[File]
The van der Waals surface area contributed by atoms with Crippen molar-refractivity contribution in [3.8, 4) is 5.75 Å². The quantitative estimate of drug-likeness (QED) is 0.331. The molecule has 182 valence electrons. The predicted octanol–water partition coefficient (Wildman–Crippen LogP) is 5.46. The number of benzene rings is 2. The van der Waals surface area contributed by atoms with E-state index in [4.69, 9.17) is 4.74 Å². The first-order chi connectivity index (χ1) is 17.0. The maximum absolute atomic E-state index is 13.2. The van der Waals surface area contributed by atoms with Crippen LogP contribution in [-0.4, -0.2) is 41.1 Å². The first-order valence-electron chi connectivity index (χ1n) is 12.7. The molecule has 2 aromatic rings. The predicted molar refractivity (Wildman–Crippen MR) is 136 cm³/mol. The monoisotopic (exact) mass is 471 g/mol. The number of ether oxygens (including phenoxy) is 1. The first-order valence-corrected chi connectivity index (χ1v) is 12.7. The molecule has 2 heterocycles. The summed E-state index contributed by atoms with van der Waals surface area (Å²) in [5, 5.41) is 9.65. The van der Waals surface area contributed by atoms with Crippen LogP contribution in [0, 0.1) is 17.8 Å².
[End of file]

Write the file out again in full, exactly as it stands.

The van der Waals surface area contributed by atoms with Crippen molar-refractivity contribution in [3.8, 4) is 5.75 Å². The quantitative estimate of drug-likeness (QED) is 0.331. The molecule has 182 valence electrons. The predicted octanol–water partition coefficient (Wildman–Crippen LogP) is 5.46. The number of benzene rings is 2. The van der Waals surface area contributed by atoms with E-state index in [4.69, 9.17) is 4.74 Å². The first-order chi connectivity index (χ1) is 17.0. The maximum absolute atomic E-state index is 13.2. The van der Waals surface area contributed by atoms with Crippen LogP contribution in [-0.4, -0.2) is 41.1 Å². The first-order valence-electron chi connectivity index (χ1n) is 12.7. The molecule has 2 aromatic rings. The predicted molar refractivity (Wildman–Crippen MR) is 136 cm³/mol. The monoisotopic (exact) mass is 471 g/mol. The number of ether oxygens (including phenoxy) is 1. The first-order valence-corrected chi connectivity index (χ1v) is 12.7. The molecule has 2 heterocycles. The summed E-state index contributed by atoms with van der Waals surface area (Å²) in [5, 5.41) is 9.65. The van der Waals surface area contributed by atoms with Crippen LogP contribution in [0, 0.1) is 17.8 Å².